The struggle to professionalize: An ethnographic account of the occupational position of Advanced Nurse Practitioners

Robert McMurray*

*Corresponding author for this work

Research output: Contribution to journalArticlepeer-review


This article considers what happens when subordinate occupations challenge established roles and hierarchically organized professional divisions. Charting the struggles of a group of Advanced Nurse Practitioners to be recognized as a profession, the article considers the ways in which claims to licence, place and mandate are employed to negotiate new occupational spaces. Such spaces are shown to emerge as a consequence of the interplay of individual demands and favourable supply side conditions, the latter being required to support the development of new models of working in marginal positions. In a departure from accounts that place managerialism and entrepreneurialism in opposition to professionalism, the article shows how the executive authority that comes with entrepreneurial ownership can bolster professionalizing claims, disrupting and reversing hierarchically organized professional divisions. Identified as a context specific form of ordinal switching, the article considers whether such reversals herald a long-term shift in dominant-subordinate professional relations.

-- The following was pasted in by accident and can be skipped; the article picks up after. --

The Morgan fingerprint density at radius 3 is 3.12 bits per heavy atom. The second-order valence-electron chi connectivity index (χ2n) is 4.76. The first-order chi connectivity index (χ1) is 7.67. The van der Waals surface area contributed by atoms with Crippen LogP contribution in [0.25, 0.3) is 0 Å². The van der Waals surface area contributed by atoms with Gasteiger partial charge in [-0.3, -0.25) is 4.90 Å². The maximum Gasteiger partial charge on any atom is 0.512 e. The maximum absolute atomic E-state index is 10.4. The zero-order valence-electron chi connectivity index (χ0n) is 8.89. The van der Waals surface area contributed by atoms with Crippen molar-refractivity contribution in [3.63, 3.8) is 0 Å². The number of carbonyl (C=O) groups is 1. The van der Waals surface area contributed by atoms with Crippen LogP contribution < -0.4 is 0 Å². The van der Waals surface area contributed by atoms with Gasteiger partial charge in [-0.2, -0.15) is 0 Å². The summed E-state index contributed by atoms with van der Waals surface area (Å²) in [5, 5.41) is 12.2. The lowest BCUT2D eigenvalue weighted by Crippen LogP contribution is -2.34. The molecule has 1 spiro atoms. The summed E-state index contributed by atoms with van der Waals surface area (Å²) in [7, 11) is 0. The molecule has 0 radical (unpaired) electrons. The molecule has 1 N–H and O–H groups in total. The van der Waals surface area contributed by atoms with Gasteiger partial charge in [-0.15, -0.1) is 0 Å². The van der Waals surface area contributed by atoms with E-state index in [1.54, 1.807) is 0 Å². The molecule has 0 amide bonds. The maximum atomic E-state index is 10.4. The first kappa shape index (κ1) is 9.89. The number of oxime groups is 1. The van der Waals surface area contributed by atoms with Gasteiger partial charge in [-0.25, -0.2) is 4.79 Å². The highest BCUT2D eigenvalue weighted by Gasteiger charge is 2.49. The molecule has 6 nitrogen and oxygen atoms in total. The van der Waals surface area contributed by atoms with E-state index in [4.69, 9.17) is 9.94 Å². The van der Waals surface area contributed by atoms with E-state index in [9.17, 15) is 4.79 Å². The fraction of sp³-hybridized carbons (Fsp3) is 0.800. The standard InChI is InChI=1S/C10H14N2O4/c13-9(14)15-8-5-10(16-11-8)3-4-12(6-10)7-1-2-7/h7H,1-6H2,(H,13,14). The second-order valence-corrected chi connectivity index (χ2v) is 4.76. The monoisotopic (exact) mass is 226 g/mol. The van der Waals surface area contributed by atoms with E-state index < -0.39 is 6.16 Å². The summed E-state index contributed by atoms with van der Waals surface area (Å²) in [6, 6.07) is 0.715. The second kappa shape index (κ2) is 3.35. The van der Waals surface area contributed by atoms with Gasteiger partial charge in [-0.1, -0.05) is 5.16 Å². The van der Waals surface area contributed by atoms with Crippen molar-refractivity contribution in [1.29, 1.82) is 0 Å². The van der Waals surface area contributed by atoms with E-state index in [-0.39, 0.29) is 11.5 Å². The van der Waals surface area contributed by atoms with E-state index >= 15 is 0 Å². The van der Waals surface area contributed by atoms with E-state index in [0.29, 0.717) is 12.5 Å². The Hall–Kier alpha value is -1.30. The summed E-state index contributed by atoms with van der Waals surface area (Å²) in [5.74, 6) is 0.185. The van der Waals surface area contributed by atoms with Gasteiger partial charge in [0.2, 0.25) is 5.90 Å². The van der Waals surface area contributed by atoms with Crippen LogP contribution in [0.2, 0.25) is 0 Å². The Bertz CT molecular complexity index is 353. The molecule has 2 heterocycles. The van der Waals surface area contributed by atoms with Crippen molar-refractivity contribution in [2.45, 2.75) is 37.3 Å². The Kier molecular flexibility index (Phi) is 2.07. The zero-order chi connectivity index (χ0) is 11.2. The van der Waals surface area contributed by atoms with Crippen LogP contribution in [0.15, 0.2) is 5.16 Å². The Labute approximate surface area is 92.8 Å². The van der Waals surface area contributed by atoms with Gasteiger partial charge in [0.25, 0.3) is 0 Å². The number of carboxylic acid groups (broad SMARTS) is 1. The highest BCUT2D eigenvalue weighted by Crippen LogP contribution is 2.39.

Original languageEnglish
Pages (from-to)801-822
Number of pages22
JournalHuman Relations
Issue number6
Publication statusPublished - Jun 2011


  • entrepreneur
  • gender
  • health care organizations
  • jurisdiction
  • management
  • medicine
  • nursing
  • occupation
  • organizational theory
  • profession

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